“The one-size-fits-all doesn’t fit all anymore.” The recent pandemic experience will also have an impact on commercial lighting trends, she believes. Working from home has given people an experience of having daylight access, generally lower levels of ambient lighting, and the use of task lighting such as a table lamp where necessary.
Easton believes many workers returning to a conventionally lit space may find it too bright now. So, it will be important for lighting designers and interior designers to consider how to bring some of that welcoming and comforting sense of “home” into the office through the way they design and specify lighting.
One technology that is vital for managing flexible and low-density spaces is with sensors and lighting control. Easton says that up until recently these were often cut from budgets – particularly as lighting is often the last building system to be installed.
However, as sensors and controls can result in major savings in energy costs, there are other strong cases for them. As we move into agile working and possibly flexible hours, controls will be essential for the health and wellbeing of the staff. For example, luminaires in zones with no workers can be off to reduce wasted energy. As you approach, they increase in brightness gently so there are no visual “black hole effects” in the office. Photosensors can allow the luminaires to respond to the available natural daylight (or lack thereof), and if people are working after standard daylight hours, the luminaires should dim to accommodate the contrast of the darkness outside.
Lighting and spatial planning should always factor in daylight. Easton points out that often the main meetings rooms have daylight access, but these rooms are generally seldom used. It would be more efficient to allocate those to floorspace near the core and allocate the daylit areas to workstations and other tasks where staff will gain the most benefit from daylight and views.
Stevens says there has been a shift in thinking around what “efficiency” means holistically. “Until recently the efficiency of a light source has been a measure of how much light is created with regards to our visual system, but we’re now learning that there are non-visual systems in our bodies that are sensitive to different spectra of wavelengths. Therefore, a modern light source needs to be measured for efficiency over both our visual and non-visual systems,” hey says.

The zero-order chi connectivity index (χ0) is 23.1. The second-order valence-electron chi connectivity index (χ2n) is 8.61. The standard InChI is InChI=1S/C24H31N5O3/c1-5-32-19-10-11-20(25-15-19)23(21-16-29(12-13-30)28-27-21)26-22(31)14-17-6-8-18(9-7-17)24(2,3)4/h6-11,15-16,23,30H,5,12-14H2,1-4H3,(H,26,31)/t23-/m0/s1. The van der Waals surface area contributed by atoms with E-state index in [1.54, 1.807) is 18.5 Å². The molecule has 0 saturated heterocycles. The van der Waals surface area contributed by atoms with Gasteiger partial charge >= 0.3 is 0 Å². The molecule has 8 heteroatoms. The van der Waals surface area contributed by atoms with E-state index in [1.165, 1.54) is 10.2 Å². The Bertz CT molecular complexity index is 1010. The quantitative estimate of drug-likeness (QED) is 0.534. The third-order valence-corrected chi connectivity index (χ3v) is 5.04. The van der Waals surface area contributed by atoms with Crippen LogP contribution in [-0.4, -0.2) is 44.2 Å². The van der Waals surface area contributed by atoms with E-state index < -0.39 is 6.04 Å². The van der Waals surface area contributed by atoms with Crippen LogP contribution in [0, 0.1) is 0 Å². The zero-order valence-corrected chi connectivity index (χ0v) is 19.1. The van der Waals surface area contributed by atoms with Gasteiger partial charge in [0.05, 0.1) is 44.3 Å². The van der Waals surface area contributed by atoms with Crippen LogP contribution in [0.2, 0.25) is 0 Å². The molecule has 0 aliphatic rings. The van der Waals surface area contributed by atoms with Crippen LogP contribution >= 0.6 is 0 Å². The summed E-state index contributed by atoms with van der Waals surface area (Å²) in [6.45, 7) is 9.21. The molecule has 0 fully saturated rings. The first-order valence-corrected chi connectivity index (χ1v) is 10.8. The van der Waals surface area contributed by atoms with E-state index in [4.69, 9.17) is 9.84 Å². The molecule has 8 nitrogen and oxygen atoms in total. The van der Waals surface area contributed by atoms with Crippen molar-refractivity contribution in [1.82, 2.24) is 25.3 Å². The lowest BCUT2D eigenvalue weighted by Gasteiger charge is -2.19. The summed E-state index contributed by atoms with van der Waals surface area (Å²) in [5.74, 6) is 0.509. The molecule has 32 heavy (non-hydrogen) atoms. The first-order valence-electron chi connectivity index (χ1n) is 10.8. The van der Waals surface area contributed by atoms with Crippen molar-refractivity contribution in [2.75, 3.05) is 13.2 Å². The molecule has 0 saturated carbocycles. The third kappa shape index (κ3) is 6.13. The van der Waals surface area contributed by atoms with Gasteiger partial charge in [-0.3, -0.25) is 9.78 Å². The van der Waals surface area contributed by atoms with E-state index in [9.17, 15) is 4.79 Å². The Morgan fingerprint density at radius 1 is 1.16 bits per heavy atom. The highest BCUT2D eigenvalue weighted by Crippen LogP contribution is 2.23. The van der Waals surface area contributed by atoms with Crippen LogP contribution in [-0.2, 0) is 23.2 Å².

Light Culture is currently working with researchers at the Australian National University (ANU) to explore the non-visual dimensions. It is supplying luminaires with a specially doped light source called Beyond Vision™ to three ANU workspaces.
“The spectrum of this light source has been created to meet both the visual and the non-visual requirements of the workers,” Stevens explains.
The non-visual receptors in the human eye are known as the intrinsically photosensitive retinal ganglion cells, and they are sensitive to different wavelengths of light to the eye’s rods and cones which we use for vision. Beyond Vision LEDs create more stimulation of the ganglion cells than standard light sources with the same colour temperature, to help regulate the production of melatonin in our body and support our day/night cycle.
Beyond the functional aspects, Stevens says lighting must equally be considered for its aesthetics. “The application of light should be viewed by designers as a tool to achieve their architectural intent, rather than a necessity to support the function of a space. Effective light planning will ensure that the features of a space are appreciated, and the blemishes are concealed. After all, being ‘seen in our best light’ shouldn’t be an expression used only for humans.”
Easton also advocates for the role of lighting in elevating the quality of space. “Lighting is functional, but it is also like the diamond earrings that bring sparkle and pleasure to a space,” she says. “If designed correctly, it picks up the nuances of textures and colours and expresses depth in the architectural forms.”
This article was featured in Indesign magazine, issue 86. Purchase your issue here.